Property Settlements

Property Settlements

Property is categorized either as community property or separate property when a Texas court tries a divorce case.

A spouse’s separate property consists of:

  1. The property owned or claimed by the spouse before marriage;
  2. The property acquired by the spouse during marriage, by gift, devise, or descent and,
  3. The recovery for personal injuries sustained by the spouse during marriage, except any recovery for loss of earning capacity during the marriage.


The significance of separate property is that a Texas court cannot divest a spouse of their separate property. Therefore, once a court determines that a particular piece of property is separate property, then it must set that property aside to the separate property owner. The burden is upon a spouse to prove that property is his or her separate property by clear and convincing evidence.

Community property consists of all property, other than separate property acquired by either spouse during marriage. Property possessed by either spouse during the dissolution of the marriage is presumed to be community property, unless the spouse can prove that it is their separate property by clear and convincing evidence. Community property consists of almost anything of value, such as real property, personal property, stocks, bonds, savings accounts, automobiles, retirement benefits, 401(k) accounts, IRA accounts, stock options, copyright royalties, patents, income, rental income, life insurance and virtually anything else of value.

At first glance it may not seem that difficult to tell community and separate property apart. Nothing in the law is ever as clear as it seems (if it even seems clear to begin with). Texas has had a community property law system in place since about 1840, so the courts and lawyers have had the chance to play with it over the last hundred-sixty some-odd years and make lots of little extra rules that complicate the issue.

First, we have the “community presumption”. Under the Texas Family Code, all property possessed by either spouse during or on the dissolution of marriage is presumed to be community property. So, even if you and he both know for a fact that you owned a certain item before you married him, you are going to have to prove it. The degree of proof necessary to establish that property is separate property is “clear and convincing evidence.” There is no official definition of what constitutes “clear and convincing evidence.” We know that it is a higher standard than “more likely than not” and less harsh than the “beyond a reasonable doubt” standard that is used to convict someone of a crime.

One of the ways to overcome the community presumption is with the “inception of title” rule. The separate or community character of property is determined at the EARLIEST moment to which the person claiming the property can claim title to it. When did you buy it – before or after you got married? This gets particularly sticky with real estate. The contract to buy the house you and your husband end up living in may be signed before the wedding, and the deed may be dated after the wedding. In that hypothetical situation, the date on the contract would win because it is the earliest that either of you could claim title to the house.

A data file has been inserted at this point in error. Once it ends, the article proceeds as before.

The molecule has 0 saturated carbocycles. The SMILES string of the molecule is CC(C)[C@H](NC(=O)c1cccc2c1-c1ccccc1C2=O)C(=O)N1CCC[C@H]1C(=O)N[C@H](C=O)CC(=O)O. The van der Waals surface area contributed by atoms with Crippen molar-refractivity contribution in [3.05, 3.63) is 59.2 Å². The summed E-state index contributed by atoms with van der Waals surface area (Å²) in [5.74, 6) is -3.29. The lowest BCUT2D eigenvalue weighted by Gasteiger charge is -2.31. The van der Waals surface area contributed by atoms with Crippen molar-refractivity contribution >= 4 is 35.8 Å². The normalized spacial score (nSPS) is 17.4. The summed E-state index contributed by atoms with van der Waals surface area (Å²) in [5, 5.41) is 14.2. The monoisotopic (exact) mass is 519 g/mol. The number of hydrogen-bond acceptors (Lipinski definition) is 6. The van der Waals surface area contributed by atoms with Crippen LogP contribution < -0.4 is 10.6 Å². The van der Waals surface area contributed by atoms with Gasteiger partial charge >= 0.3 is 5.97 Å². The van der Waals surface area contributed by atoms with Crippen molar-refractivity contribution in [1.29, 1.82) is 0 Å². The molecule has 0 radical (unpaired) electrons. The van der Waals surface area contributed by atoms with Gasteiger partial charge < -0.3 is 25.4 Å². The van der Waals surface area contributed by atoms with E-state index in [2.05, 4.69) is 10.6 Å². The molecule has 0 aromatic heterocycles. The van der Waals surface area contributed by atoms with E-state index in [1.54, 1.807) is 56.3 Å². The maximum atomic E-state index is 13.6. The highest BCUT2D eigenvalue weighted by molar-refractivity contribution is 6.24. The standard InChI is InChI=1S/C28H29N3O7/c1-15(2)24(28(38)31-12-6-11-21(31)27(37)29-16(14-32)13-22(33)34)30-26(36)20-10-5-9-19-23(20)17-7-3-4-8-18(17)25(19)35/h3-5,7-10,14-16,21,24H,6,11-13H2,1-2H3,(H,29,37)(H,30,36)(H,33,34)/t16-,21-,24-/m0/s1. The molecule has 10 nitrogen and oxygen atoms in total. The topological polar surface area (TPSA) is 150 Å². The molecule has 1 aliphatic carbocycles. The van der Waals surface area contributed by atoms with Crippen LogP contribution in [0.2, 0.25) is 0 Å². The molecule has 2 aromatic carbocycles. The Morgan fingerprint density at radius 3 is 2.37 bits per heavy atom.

Another way to overcome the community presumption is through “tracing.” Tracing an asset means that there is a paper trail between the thing you own now and something you owned before you got married. For example, I own a car. When I get married, that car will be my separate property (inception of title). If I sell my car and buy a High Def 1080p 60-inch flat screen TV with surround sound system, as long as I can prove the TV was bought with the money from selling my car, the TV will be my separate property. This is a fairly simplistic example. When stocks, bonds, securities, and bank accounts are involved, you will almost definitely have to call in an expert to follow the money trail for you.

The court has discretion to distribute the community property in whatever way it believes is fair, but there must be a reasonable basis for a distribution that’s not equal. To determine whether the presumption of equal division should be adjusted, the court may consider factors such as the education, ages, and health of the spouses, as well as their respective earning capacities, skills, and business opportunities. The court may also look at whether a spouse is the primary caregiver for the couples children, and the amount of separate property each spouse owns, among other facts and circumstances. Whether one spouse was at fault in causing the marriage to fail is also a factor if the just considers it important.

Throughout the process, the divorcing spouses will have opportunities to agree between themselves on how to split the community property. If they decide, for example, to sell the house and split the proceeds, allow the wife keep all of her retirement benefits, and give the husband the vacation cabin, then they can submit a marital settlement agreement to the court including these provisions. Usually, a court will accept a negotiated agreement without further involvement. On the other hand, if the spouses cannot work together, or if there are certain items of property that they cannot agree on, then the court will decide for them.

There are also many other complex issues of community presumption that should be discussed with your attorney in order to fully understand the laws that apply to your case.  The Gregg Law Firm has the experience and knowledge to handle all complex property issues. Call us today to get started!